This is how science and innovation have elevated MTFA, Singapore’s oldest Muslim charity – The Peak Magazine

This is how science and innovation have elevated MTFA, Singapore’s oldest Muslim charity - The Peak Magazine

The power of science is arguably a driving force for positive change. Dr Abdul Qader Al-aidaroos understands exactly what that means. His transition from a research fellow at the Agency for Science, Technology and Research’s Institute of Molecular and Cell Biology to the executive director of the Muslimin Trust Fund Association (MTFA) has brought forth a new era of innovation and impact at Singapore’s oldest Muslim charity. 

A transformative experience during his tenure as the chairman of MTFA’s dialysis centre sparked his passion for bridging science and charity. Seeing parallels between lab research and clinical data, he realised that data analysis, its application, and intervention could immediately impact patients’ lives. Driven by this revelation, he sought to have a more profound influence beyond the lab. Coincidentally, at the time, the position of MTFA head was open.

Securing the position in 2019, Dr Qader embarked on a mission to infuse scientific thinking into the charity. He led the transformation from a paper-based setup to a paperless one, embracing modern tools and project management systems. His emphasis on data-driven decision-making revolutionised MTFA’s approach to problem-solving, nurturing a culture of innovation and collaboration among the staff. 

“The team has not only grown in their technical abilities but also in their mindset and approach to work. Now, the team reflects this proactive thinking. What was once a conservative group now generates bold ideas, truly embodying  ‘blue sky’ thinking.”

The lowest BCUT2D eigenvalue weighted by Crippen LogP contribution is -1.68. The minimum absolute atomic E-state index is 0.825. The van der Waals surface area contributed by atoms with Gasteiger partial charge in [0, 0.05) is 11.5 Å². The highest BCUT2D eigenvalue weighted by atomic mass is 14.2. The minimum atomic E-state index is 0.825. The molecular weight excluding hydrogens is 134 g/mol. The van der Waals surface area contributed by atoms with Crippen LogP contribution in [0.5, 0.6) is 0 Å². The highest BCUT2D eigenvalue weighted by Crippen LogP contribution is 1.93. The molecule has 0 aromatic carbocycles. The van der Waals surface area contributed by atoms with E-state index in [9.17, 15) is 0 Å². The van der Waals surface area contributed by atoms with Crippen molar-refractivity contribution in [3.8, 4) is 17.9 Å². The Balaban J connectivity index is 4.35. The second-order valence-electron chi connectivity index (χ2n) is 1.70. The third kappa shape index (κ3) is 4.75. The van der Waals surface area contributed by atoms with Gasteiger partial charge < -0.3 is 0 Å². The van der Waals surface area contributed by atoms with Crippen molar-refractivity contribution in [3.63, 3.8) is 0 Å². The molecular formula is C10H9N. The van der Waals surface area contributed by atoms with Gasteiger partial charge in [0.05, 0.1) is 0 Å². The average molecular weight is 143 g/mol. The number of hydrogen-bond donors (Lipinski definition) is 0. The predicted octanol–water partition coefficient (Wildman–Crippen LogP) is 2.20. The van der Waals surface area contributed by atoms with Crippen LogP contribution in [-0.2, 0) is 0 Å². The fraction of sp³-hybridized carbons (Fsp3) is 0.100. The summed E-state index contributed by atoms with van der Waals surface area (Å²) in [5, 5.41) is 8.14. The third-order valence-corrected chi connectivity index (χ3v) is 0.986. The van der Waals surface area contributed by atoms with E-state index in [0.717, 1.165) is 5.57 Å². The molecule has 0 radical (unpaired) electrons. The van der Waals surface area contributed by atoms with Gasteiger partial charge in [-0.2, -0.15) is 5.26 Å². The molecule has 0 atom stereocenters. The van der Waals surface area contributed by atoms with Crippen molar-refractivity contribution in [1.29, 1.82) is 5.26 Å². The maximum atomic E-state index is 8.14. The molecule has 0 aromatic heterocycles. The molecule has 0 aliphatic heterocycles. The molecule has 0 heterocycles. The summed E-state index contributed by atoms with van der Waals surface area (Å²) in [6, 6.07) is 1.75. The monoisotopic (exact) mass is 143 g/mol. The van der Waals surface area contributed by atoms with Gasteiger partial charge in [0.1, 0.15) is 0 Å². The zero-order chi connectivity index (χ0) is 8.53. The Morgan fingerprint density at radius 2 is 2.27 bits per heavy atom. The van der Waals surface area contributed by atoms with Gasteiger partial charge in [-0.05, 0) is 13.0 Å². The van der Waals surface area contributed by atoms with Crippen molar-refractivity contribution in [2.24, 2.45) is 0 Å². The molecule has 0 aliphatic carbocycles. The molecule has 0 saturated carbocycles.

While such encouragement may mean more work, the motivated team continues to step up. MTFA, with its 119-year legacy, has expanded its reach further since Dr Qader’s arrival. He declares with pride that MTFA has been launching new initiatives every year since he joined. 

Recognising the pressing need for transitional support for young adults aging out of orphanages, Dr Qader initiated the Ihsan Living programme two years ago. This unique venture, which MTFA aims to open for public application later this year, provides safe accommodations and crucial life skills for vulnerable youths to navigate independent living successfully. 

He recalls how “I saw boys in their late adolescence living alongside eight- and nine-year-olds in our boys’ home”, asserting that “a 20-year-old cannot be following the same programme as a nine-year-old.” 

This year, MTFA’s ambitious undertaking is to help address the demand for dialysis services. Dr Qader targets expanding MTFA’s current patient capacity by seven times within the next two years to meet the growing needs of kidney patients.

Beyond the charity’s initiatives, Dr Qader recently created the Ihsan Network, bringing together corporate partners who share the organisation’s vision. The network aims to create synergistic partnerships, amplifying the impact of charitable activities through shared resources and collaborative projects. 

Previously, he explains, MTFA was heavily reliant on public donations. The Ihsan Network will be a means to break out of that traditional mold. Although the Ihsan Network is still in its infancy stage, he is heartened by the corporate response and stands by the potential of the long-term project. “How can we work with different companies in the capacity to really uplift the community and achieve common goals?” he muses.

As he forges ahead with his vision of a better future, Dr Qader proves that by marrying science with the heart, charitable endeavours can be elevated to new heights of service to humanity.